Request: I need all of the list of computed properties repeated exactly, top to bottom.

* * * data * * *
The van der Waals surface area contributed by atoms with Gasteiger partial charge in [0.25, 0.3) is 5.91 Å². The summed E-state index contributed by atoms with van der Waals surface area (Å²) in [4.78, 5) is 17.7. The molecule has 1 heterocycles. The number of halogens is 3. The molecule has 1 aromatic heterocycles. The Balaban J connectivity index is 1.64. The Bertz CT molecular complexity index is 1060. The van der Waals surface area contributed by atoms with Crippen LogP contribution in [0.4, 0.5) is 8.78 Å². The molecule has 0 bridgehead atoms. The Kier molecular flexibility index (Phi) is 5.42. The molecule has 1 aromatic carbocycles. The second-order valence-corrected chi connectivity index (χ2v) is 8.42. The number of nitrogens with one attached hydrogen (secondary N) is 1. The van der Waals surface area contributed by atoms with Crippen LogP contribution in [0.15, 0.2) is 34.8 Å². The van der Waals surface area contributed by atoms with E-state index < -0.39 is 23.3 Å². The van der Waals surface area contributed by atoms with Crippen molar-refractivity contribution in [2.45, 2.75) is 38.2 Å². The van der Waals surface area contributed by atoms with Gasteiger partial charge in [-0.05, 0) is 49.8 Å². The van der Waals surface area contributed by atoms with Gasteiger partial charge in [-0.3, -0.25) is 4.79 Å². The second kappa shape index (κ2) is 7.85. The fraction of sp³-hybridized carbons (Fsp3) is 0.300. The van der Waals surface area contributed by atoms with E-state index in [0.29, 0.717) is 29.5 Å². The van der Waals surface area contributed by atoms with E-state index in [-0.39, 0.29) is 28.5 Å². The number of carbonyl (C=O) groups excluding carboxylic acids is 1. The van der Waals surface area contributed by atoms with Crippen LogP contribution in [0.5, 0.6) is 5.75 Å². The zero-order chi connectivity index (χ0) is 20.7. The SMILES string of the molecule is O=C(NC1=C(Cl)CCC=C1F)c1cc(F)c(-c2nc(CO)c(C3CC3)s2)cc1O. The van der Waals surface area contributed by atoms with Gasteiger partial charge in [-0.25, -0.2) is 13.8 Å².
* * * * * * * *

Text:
The van der Waals surface area contributed by atoms with Gasteiger partial charge in [0.25, 0.3) is 5.91 Å². The summed E-state index contributed by atoms with van der Waals surface area (Å²) in [4.78, 5) is 17.7. The molecule has 1 heterocycles. The number of halogens is 3. The molecule has 1 aromatic heterocycles. The Balaban J connectivity index is 1.64. The Bertz CT molecular complexity index is 1060. The van der Waals surface area contributed by atoms with Crippen LogP contribution in [0.4, 0.5) is 8.78 Å². The molecule has 0 bridgehead atoms. The Kier molecular flexibility index (Phi) is 5.42. The molecule has 1 aromatic carbocycles. The second-order valence-corrected chi connectivity index (χ2v) is 8.42. The number of nitrogens with one attached hydrogen (secondary N) is 1. The van der Waals surface area contributed by atoms with Crippen LogP contribution in [0.15, 0.2) is 34.8 Å². The van der Waals surface area contributed by atoms with E-state index < -0.39 is 23.3 Å². The van der Waals surface area contributed by atoms with Crippen molar-refractivity contribution in [2.45, 2.75) is 38.2 Å². The van der Waals surface area contributed by atoms with Gasteiger partial charge in [-0.05, 0) is 49.8 Å². The van der Waals surface area contributed by atoms with Gasteiger partial charge in [-0.3, -0.25) is 4.79 Å². The second kappa shape index (κ2) is 7.85. The fraction of sp³-hybridized carbons (Fsp3) is 0.300. The van der Waals surface area contributed by atoms with E-state index in [0.29, 0.717) is 29.5 Å². The van der Waals surface area contributed by atoms with E-state index in [-0.39, 0.29) is 28.5 Å². The number of carbonyl (C=O) groups excluding carboxylic acids is 1. The van der Waals surface area contributed by atoms with Crippen LogP contribution in [0.5, 0.6) is 5.75 Å². The zero-order chi connectivity index (χ0) is 20.7. The SMILES string of the molecule is O=C(NC1=C(Cl)CCC=C1F)c1cc(F)c(-c2nc(CO)c(C3CC3)s2)cc1O. The van der Waals surface area contributed by atoms with Gasteiger partial charge in [-0.25, -0.2) is 13.8 Å².